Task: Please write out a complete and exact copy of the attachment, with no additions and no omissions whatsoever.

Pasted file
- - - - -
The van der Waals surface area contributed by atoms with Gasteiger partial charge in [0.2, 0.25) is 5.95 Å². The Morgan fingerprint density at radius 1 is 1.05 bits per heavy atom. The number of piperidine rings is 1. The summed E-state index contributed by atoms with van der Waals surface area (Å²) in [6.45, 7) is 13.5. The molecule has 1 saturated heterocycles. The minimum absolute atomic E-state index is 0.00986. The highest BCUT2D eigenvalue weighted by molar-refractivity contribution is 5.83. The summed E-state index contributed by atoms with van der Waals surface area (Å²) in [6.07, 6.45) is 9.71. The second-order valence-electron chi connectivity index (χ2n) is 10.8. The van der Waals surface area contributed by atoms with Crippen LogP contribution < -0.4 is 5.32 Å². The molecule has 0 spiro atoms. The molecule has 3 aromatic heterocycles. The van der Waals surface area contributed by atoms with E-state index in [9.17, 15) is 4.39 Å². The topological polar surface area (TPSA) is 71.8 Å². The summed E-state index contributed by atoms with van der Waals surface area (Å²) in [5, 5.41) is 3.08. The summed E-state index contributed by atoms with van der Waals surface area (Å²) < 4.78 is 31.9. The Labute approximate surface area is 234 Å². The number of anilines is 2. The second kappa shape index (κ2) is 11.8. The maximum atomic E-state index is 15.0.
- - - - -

The van der Waals surface area contributed by atoms with Gasteiger partial charge in [0.2, 0.25) is 5.95 Å². The Morgan fingerprint density at radius 1 is 1.05 bits per heavy atom. The number of piperidine rings is 1. The summed E-state index contributed by atoms with van der Waals surface area (Å²) in [6.45, 7) is 13.5. The molecule has 1 saturated heterocycles. The minimum absolute atomic E-state index is 0.00986. The highest BCUT2D eigenvalue weighted by molar-refractivity contribution is 5.83. The summed E-state index contributed by atoms with van der Waals surface area (Å²) in [6.07, 6.45) is 9.71. The second-order valence-electron chi connectivity index (χ2n) is 10.8. The van der Waals surface area contributed by atoms with Crippen LogP contribution < -0.4 is 5.32 Å². The molecule has 0 spiro atoms. The molecule has 3 aromatic heterocycles. The van der Waals surface area contributed by atoms with E-state index in [9.17, 15) is 4.39 Å². The topological polar surface area (TPSA) is 71.8 Å². The summed E-state index contributed by atoms with van der Waals surface area (Å²) in [5, 5.41) is 3.08. The summed E-state index contributed by atoms with van der Waals surface area (Å²) < 4.78 is 31.9. The Labute approximate surface area is 234 Å². The number of anilines is 2. The second kappa shape index (κ2) is 11.8. The maximum atomic E-state index is 15.0.